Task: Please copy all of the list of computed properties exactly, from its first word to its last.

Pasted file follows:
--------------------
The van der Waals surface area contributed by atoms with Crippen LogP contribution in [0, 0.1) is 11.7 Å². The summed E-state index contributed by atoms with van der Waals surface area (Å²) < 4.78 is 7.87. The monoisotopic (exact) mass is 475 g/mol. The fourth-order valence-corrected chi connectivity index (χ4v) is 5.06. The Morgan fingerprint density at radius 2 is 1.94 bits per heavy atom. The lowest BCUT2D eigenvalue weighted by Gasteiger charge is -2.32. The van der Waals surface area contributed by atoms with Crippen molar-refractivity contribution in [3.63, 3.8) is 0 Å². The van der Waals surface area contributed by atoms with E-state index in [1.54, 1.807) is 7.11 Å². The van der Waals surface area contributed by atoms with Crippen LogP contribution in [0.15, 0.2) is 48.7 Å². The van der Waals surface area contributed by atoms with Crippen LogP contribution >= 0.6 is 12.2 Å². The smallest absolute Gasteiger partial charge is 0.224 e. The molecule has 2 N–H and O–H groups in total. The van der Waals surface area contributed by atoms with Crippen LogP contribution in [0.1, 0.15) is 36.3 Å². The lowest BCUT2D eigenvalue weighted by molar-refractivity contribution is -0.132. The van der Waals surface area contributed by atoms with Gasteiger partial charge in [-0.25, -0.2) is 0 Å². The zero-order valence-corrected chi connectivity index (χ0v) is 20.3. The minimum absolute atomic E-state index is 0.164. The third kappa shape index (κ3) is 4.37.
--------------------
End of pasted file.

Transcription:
The van der Waals surface area contributed by atoms with Crippen LogP contribution in [0, 0.1) is 11.7 Å². The summed E-state index contributed by atoms with van der Waals surface area (Å²) < 4.78 is 7.87. The monoisotopic (exact) mass is 475 g/mol. The fourth-order valence-corrected chi connectivity index (χ4v) is 5.06. The Morgan fingerprint density at radius 2 is 1.94 bits per heavy atom. The lowest BCUT2D eigenvalue weighted by Gasteiger charge is -2.32. The van der Waals surface area contributed by atoms with Crippen molar-refractivity contribution in [3.63, 3.8) is 0 Å². The van der Waals surface area contributed by atoms with E-state index in [1.54, 1.807) is 7.11 Å². The van der Waals surface area contributed by atoms with Crippen LogP contribution in [0.15, 0.2) is 48.7 Å². The van der Waals surface area contributed by atoms with Crippen LogP contribution >= 0.6 is 12.2 Å². The smallest absolute Gasteiger partial charge is 0.224 e. The molecule has 2 N–H and O–H groups in total. The van der Waals surface area contributed by atoms with Crippen LogP contribution in [0.1, 0.15) is 36.3 Å². The lowest BCUT2D eigenvalue weighted by molar-refractivity contribution is -0.132. The van der Waals surface area contributed by atoms with Gasteiger partial charge in [-0.25, -0.2) is 0 Å². The zero-order valence-corrected chi connectivity index (χ0v) is 20.3. The minimum absolute atomic E-state index is 0.164. The third kappa shape index (κ3) is 4.37.